Sue Vincent is currently starring in Cat/Person, an audio sitcom by Chris Heath. Listeners are treated to a series of overheard conversations between broken man Matthew (Heath) and Hobson (Vincent), his sarcastic, selfish, sociopathic rescue cat.
Tell us what you do in your job.
I am an actress and writer. I am currently filming the 3rd series of The Madame Blanc Mysteries (Channel 5 & Acorn TV) in which I play Glorious Gloria (a mechanic with impeccable music tastes and the tidiest garage in France). I co-write the series with my writing partner, the brilliant Sally Lindsay who created the show, and it will be returning to Channel 5 later this year.
I am also the voice of Hobson in the hilarious new audio sitcom Cat/Person by Chris Heath.
How did you first get involved in the comedy industry?
I have always known I have funny bones. Actually, it's more of a feeling. The feeling of holding the moment whilst everyone laughs at what you just said. I can clearly remember making my friends laugh in the playground when I was about 6/7 years old. When the exercise books were handed back by my teacher at the end of the day, the words 'see me' were written at the bottom of the page. I genuinely thought she had seen me slaying it in the playground and wanted to congratulate me on such a great gig. She didn't. It was about my spelling. I love my healthy young ego in that moment, unsullied and authentic.
During my time at drama school, comedy roles were always my favourite. For my graduation showcase I played Sadie from The Rise & Fall Of Little Voice. I had half a dozen words and a disco dance. The feeling of people crying with laughter whilst keeping in character was addictive. I went on to play Sadie at Derby Theatre and Bolton Octagon and had the honour of meeting Jim Cartwright (they say that meeting your heroes isn't always a good thing - a lot of the time it's better than you ever imagine).
I wrote my first play in 1999 and went on to perform character comedy as Bubbly Brenda (a miserable holiday host) on the London comedy circuit. I was also a member of The Comedy Project at Soho Theatre for several seasons.
What key skills do you need to be able to do your job well?
Kindness (to yourself and others).
Patience (persistence pays off).
Humility (learn to laugh with yourself).
What has been your biggest career achievement to date?
Co-writing and starring in your own series is literally like winning a competition. Seeing your name on a shooting script or call sheet as the writer for the first time is thrilling.
In 2021, when we were filming the first series of The Madame Blanc Mysteries, me and Sally had to quarantine next door to each other for two weeks in a hotel (we had outside terraces so worked over the wall on the scripts - like a literary Les Dawson and Roy Barraclough). Special times that just keep getting better.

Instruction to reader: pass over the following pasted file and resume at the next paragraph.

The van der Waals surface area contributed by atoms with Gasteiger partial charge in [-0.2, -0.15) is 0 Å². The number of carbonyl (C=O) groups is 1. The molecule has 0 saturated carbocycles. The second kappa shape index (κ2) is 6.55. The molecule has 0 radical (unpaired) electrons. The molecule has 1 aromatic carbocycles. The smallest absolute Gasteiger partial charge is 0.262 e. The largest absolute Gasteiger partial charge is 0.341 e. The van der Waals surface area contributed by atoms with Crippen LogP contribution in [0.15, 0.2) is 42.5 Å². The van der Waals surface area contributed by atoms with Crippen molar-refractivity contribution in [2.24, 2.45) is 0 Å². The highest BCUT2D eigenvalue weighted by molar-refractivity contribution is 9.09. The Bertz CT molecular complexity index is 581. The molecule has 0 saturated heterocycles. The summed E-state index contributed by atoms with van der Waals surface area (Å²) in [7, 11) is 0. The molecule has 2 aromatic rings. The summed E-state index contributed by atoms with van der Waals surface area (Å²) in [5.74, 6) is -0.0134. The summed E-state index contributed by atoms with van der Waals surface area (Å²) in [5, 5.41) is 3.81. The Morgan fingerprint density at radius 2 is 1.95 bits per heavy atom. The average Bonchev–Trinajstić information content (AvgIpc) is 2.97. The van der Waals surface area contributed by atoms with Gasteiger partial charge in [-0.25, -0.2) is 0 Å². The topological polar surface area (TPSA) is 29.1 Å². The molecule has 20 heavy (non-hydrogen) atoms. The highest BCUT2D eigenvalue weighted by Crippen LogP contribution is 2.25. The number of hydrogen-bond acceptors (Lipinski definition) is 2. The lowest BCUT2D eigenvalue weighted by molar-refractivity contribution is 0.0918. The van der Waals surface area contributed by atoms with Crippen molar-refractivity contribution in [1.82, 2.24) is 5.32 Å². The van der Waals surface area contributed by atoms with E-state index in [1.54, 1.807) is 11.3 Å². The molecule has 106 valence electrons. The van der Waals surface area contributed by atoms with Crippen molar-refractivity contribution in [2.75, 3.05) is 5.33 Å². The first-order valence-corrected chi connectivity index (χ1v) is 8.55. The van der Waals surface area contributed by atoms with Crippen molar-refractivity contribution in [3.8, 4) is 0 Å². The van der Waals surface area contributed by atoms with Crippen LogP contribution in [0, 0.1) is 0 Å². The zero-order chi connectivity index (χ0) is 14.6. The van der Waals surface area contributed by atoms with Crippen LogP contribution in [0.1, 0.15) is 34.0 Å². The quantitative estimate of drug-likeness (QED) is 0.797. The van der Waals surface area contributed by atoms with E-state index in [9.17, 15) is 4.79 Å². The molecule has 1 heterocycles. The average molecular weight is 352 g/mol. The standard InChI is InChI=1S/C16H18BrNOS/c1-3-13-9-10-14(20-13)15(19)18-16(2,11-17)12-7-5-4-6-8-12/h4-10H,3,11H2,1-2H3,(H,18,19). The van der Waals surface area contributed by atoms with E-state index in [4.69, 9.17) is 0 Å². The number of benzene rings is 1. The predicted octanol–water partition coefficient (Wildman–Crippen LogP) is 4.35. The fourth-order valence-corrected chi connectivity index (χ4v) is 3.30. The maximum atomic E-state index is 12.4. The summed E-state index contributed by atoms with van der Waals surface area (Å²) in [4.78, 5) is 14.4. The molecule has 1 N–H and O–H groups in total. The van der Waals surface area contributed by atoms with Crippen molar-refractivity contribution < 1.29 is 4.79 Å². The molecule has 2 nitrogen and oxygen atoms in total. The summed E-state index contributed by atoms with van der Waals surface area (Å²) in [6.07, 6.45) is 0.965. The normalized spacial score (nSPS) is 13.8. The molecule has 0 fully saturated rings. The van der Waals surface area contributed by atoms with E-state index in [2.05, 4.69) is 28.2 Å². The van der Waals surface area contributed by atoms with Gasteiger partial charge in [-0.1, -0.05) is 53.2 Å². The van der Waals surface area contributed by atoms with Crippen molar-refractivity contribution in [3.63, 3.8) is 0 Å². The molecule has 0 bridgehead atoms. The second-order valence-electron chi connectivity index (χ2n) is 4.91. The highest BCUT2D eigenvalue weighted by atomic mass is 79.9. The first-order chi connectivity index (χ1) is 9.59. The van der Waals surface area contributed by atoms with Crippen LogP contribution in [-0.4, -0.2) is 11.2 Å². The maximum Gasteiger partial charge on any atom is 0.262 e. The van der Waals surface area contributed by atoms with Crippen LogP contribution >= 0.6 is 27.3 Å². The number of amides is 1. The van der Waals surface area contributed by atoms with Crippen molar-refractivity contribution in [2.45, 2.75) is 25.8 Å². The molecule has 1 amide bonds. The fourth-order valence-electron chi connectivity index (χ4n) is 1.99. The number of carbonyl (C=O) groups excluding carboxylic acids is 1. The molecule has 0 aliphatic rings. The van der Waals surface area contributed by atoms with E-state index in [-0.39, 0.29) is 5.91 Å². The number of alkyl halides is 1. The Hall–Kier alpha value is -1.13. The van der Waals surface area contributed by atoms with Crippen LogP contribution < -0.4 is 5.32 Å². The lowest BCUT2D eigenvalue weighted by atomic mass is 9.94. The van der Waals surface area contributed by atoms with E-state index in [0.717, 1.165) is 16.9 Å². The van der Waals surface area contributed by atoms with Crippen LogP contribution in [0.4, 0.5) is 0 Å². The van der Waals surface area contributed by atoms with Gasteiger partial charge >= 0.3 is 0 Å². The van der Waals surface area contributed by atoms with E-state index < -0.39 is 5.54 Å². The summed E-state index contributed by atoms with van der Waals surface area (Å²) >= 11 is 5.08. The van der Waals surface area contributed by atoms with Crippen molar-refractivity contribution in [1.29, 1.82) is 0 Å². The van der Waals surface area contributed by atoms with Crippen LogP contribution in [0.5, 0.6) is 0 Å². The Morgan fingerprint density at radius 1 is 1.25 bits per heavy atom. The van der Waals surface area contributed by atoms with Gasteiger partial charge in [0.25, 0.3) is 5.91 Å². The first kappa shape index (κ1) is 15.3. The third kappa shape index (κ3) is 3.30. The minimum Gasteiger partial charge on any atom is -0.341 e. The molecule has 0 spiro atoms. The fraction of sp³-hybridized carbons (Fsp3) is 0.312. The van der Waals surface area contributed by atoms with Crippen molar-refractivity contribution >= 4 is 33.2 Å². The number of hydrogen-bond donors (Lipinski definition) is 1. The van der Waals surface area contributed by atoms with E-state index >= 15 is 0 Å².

The most important thing I have learnt is to keep letting go. In everything. Don't become too attached to a thought or word - there is always a better edit.
And what has been the biggest challenge/disappointment?
I had a period of a couple of years where my writing took a back seat. Life was taking a couple of sideswipes at me and my head didn't have the space to create. So, I got therapy and learned to be kind to myself. One of the finest decisions I have ever made.
Talk us through a typical day.
A typical day (if on a 'big write'):
Coffee in bed where I stare at the ever changing trees outside my window and the randy wood pigeons. I do voices for all of the wildlife outside my window (I say 'wildlife' - it's a couple of manky squirrels and next door's cat)
Meditate - There should be gyms on the high street for the mind as well as the body.
Spend the rest of the morning doing admin, house pottering etc.
Midday - to the desk to lose myself for hours. It's an immense feeling when you look at the clock and realise that you have lost time and it has become words on a page (listen to her).
At some point I will have a Nana nap to refuel, then wake up and go back to work.
10pm is my cut off time on a big write.
Bedtime - 11pm.
This all looks very regimented and can differ of course. On days where I am not a big write I will meet with friends and guffaw too loudly in cafes, or watch The British Sewing Bee and destroy an item of clothing in an attempt to 'customise' it. It should also be noted that I am child free.
Tell us a trick/secret/resource that you use to make your job quicker/easier.
I write every single day. It can be a word, a sentence, a paragraph, a 30 page first draft. It doesn't matter. One great sentence can fuel a stream of thought for the future. I think learning to be kind to yourself for what you do creates a better frequency, in life and work.
How are you paid?
I am regularly paid for creating. It's something I always wanted to achieve and I am very proud.
If you could change one thing about the comedy industry, what would it be?
The obsession with the idea that anything can ever 'kill' comedy. It's ever evolving.
What tips would you give for anyone looking to work in your area of the industry?
For almost all creatives, it's not a 'choice', it's a drive that is deeply rooted inside. Fuel your drive with kindness to yourself and others. It's easier. Keep creating, keep excited, keep going.